Drogba made a huge impact in his short time here. “Our crowds went up from 10,000 to about 25,000,” Walker says. “Everywhere we went he would get standing ovations from opposition fans, which had probably never been heard of here. He played really well. His class was there for everyone to see.
“He’s a great professional. He was really into it in the games. When we drew games that he felt we should have won he went mad at players in the dressing room. Every day in training he would do extra work, working on his free-kicks and things. That rubbed off on the Chinese players a bit. They don’t generally do extra stuff but they did when he was here. And since he left they’ve stopped doing it.”
Crowds have also dropped back to their former levels, while the priority for Shenhua this season has been survival in the top flight – which has been achieved – after they began the campaign with a six-point deduction for corruption. “They decided to hit us with it this season even though it was for something that happened about 10 years ago,” Walker says.
Another club, Tianjin, were also docked points for corruption. “Sometimes referees are brought in from Thailand or Vietnam and sometimes you have to question what’s going on,” Walker says. “When Didier was here he went mad in one of the games. He was saying: ‘You can’t play like this, it’s impossible.’ I think the other team got two penalties which were never penalties. It maybe happens two or three times a season where you think: ‘That’s not right.’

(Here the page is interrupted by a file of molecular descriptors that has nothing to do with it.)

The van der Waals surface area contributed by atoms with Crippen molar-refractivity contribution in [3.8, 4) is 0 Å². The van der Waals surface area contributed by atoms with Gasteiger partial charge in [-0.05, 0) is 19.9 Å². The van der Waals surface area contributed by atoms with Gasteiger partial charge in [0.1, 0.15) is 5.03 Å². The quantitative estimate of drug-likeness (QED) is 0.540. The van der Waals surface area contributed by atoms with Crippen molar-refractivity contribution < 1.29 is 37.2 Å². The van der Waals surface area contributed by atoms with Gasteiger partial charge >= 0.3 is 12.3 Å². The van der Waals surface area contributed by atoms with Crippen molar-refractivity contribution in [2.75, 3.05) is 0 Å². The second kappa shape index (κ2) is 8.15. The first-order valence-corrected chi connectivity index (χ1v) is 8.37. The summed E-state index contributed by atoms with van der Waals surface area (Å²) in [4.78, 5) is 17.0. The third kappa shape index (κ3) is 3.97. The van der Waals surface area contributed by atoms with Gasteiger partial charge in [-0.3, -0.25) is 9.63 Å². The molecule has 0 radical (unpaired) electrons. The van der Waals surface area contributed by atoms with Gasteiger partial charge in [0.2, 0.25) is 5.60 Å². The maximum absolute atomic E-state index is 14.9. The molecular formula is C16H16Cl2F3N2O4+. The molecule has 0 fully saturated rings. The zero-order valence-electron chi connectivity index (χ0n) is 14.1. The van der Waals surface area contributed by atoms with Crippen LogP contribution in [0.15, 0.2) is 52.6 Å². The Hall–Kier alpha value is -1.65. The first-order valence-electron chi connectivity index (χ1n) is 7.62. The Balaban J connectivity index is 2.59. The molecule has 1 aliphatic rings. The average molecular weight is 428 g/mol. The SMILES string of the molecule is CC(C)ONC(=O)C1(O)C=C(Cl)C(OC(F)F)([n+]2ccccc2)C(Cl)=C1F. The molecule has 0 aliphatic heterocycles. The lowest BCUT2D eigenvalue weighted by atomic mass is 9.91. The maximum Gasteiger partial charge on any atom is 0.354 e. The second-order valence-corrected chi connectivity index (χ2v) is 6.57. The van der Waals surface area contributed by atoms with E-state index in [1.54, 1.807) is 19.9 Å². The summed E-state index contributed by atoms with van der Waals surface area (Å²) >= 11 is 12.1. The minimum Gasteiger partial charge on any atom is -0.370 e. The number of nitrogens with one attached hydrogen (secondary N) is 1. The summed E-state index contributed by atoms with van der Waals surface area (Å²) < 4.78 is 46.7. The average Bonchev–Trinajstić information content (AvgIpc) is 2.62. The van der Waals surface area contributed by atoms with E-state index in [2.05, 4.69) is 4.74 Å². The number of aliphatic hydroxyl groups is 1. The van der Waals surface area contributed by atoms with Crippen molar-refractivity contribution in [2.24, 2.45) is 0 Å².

“We played Jiangsu last year at their place. We drew 2-2. They got two penalties. This year we played them there again – drew 2-2, two penalties for them. You look at it and you think: ‘I don’t know.’ But then again it happened once this year for us. Are they just bad referees or is something else going on?”
Despite the frustrations, Walker is hoping to extend his stay. “I’d like to get back to Europe at some point and I’d like to work with a Premier League club at some stage, but I’d definitely like to do one more year here,” he says.
He just might not find out if it will happen until the last kick of the season.
Walking tall: Ian’s career
Born 31 October 1971, Watford
* Club career
1989-2001 Tottenham Hotspur
1990 Oxford United, Ipswich (loans)
2001-05 Leicester City
2005-08 Bolton Wanderers
1990 FA Youth Cup
1999 Worthington Cup
* International career
1996-2004 Four caps for England but only one start
* Walker made 310 appearances for Spurs after joining as a trainee in 1988, winning the Worthington Cup. in 1999 as Spurs beat Leicester 1-0.
* Criticised on his only England start, allowing Gianfranco Zola to score at his near post in a World. Cup qualifier at Wembley in 1997.
* After a brief spell in charge of Bishop’s Stortford in 2011, Walker moved to Chinese Super League side Shanghai Shenhua.Reuse content